I am sorry, but your argument is totally illogical. It's the most pathetic excuse I have heard about copyright i

      • Disney extended the copyright term because they wanted to not lose copyright on their characters. It was originally something like 14 years. This is stupid; and doubly so since Disney still puts out cool shit. It's time Beauty and the Beast goes into the public domain, while people still pay every 10 years for a Disney official collector's edition from the vault. People still pay [amazon.com] for 1984 when you can read it for free [george-orwell.org].

        Disney's core business should be Disney Land (because hey, Cinderella is authentic Di

        • by master_p (608214)

          This is stupid

          Why is it stupid? according to you, it's stupid because you can't get it for free, right? well, it is not stupid at all. You don't have any rights to other people's works.

          Disney's core business should be Disney Land

          You don't have the right to dictate a business strategy to a business. The most you can do is not buy their products.

          Tetris is quite old, and old things become part of our culture.

          So? who says you don't have to pay for things in our culture?

          We're allowed to perform Shakespeare and The Crucible and other old plays freely; we're not allowed to perform Beauty and the Beast (yes, this is a play, Disney owns it) without paying a lot of money. Pink Floyd's songs should be folk songs by now, covered by lots of cover bands

          There is still demand for Beauty and the Beast, or Pink Floyd songs, isn't it? and these works are relatively young, compared to Shakespeare's works. So, I don't s

          • This is stupid

            Why is it stupid? according to you, it's stupid because you can't get it for free, right? well, it is not stupid at all. You don't have any rights to other people's works.

            No, it's stupid because they want to continue to make money on what they did ages ago. I want to continue to make money on an IT infrastructure I set up for a business I worked for 5 years ago-- they're still using the server I installed some software on, so they're still benefiting from the work I did, and so they should still be paying me royalties, right? Just like Disney released Beauty and the Beast in 1991, and in 2006 has been making money from it for 15 years; originally the copyright term was 14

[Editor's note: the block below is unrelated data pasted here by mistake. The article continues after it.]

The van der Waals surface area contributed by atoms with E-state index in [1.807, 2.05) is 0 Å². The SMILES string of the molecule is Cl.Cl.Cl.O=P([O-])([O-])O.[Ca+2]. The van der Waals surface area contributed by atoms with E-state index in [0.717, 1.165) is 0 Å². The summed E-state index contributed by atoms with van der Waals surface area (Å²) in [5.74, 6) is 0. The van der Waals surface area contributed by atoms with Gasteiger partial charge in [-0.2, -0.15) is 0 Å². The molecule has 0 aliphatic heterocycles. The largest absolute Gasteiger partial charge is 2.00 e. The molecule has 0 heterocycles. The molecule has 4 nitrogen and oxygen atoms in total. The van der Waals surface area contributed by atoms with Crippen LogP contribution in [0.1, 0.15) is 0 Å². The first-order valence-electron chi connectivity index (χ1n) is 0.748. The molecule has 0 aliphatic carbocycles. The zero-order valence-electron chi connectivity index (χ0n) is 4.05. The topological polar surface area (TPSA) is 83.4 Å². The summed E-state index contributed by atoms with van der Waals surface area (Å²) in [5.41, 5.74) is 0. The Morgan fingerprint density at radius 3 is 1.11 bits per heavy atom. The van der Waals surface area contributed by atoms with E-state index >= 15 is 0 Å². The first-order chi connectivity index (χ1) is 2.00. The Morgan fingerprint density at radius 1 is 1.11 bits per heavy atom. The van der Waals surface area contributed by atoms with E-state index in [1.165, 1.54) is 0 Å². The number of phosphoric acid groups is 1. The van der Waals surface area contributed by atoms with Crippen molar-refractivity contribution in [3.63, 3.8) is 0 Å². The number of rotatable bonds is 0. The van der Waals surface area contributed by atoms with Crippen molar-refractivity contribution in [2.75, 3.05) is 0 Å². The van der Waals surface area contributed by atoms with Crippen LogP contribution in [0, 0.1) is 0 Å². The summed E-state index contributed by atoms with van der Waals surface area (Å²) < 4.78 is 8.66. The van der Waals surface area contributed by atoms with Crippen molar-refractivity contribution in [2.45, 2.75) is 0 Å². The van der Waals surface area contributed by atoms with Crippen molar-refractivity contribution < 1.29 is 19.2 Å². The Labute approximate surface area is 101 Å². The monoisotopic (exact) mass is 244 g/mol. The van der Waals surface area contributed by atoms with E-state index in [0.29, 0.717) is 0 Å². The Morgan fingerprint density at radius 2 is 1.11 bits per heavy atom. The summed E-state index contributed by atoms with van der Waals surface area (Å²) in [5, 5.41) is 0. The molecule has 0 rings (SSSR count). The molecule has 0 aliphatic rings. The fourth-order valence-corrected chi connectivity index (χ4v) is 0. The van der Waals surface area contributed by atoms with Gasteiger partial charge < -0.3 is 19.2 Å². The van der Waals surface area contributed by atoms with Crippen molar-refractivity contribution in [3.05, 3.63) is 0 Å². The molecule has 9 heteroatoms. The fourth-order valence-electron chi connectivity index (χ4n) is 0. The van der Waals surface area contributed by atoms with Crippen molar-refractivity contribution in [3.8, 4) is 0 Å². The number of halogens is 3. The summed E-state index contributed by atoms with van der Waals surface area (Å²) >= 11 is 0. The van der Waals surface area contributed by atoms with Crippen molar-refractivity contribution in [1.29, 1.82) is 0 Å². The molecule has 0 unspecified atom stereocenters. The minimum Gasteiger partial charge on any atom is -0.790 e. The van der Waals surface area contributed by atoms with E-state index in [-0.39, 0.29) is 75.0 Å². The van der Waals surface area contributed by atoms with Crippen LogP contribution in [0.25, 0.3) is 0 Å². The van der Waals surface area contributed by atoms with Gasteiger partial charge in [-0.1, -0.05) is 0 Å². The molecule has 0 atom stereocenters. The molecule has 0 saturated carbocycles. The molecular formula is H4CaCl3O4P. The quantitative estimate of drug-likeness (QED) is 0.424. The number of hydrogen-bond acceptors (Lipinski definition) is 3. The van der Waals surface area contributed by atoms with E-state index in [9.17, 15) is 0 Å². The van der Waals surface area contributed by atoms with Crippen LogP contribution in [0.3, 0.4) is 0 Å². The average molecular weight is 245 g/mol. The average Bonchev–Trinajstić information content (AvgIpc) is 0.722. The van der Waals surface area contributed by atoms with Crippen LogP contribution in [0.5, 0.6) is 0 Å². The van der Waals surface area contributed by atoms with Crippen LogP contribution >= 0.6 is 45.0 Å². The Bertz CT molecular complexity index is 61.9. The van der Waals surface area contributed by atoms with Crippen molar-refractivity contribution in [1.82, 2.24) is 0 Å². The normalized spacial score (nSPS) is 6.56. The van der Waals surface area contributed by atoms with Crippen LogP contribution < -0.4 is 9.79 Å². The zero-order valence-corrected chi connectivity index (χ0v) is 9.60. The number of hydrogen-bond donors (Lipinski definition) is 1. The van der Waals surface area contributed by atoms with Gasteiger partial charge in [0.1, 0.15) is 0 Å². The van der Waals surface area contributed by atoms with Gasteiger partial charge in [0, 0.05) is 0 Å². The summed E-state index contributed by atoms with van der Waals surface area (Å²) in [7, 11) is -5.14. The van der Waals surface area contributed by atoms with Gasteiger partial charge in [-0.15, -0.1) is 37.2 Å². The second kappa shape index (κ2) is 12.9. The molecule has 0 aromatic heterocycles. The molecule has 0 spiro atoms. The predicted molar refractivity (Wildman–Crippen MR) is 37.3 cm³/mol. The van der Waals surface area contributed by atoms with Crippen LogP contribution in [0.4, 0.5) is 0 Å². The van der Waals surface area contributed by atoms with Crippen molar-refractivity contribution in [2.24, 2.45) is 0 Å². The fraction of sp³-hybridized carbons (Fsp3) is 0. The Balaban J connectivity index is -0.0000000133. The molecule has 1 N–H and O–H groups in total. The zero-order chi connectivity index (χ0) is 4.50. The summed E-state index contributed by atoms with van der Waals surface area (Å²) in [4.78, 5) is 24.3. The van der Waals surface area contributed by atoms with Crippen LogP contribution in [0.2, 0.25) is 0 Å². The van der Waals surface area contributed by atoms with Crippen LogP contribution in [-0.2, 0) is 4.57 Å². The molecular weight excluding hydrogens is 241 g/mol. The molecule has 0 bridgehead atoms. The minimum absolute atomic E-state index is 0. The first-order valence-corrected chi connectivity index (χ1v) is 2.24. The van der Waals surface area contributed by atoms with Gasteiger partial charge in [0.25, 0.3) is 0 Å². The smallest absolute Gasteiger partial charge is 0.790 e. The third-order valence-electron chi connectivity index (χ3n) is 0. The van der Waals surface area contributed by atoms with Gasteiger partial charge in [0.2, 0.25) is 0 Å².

• Re-making, innovating, art != selling clones of old games.

    • Your comparison of this case to musicians is very weak. Musicians are almost never allowed to cover songs or copy the melody without permission (i.e. Weird Al vs Busta Rhymes, or Vanilla Ice vs Queen). What's more, Fantasisie-Impromptu is almost 200 years old, while Tetris if not even 30. Also, "posession of man-kind"?

      Is there anyone on Slashdot that doesn't know the basic formula to a Tetris game? Once something has become as common place as Tetris is, you have to step back and realize that it has become the possession of man-kind.

      This isn't a case about programming a tetris game, it's about programming a tetris game and naming something very simliar to tetris. Anyone can sell cars, but they can't call it a "Frod" or a

    • I suspect astroturfing has taken over slashdot by over 50%.

      Lately I've seen opinions that have no basis in either ethics or even the f-leter of the law. The only purpose now seems to be corporate encroachment. Tetris -the concept- does not belong to the tetris company, the ruleset is not copyrightable. The trademark is not confusing. Tey have no right to this except the right that is bought.

  • WP7 (Score:2, Interesting)

    by stiller (451878)

    Word Perfect 7? WordPress 7? Oh. Windows Phone 7. I'll file that one under irrelevant.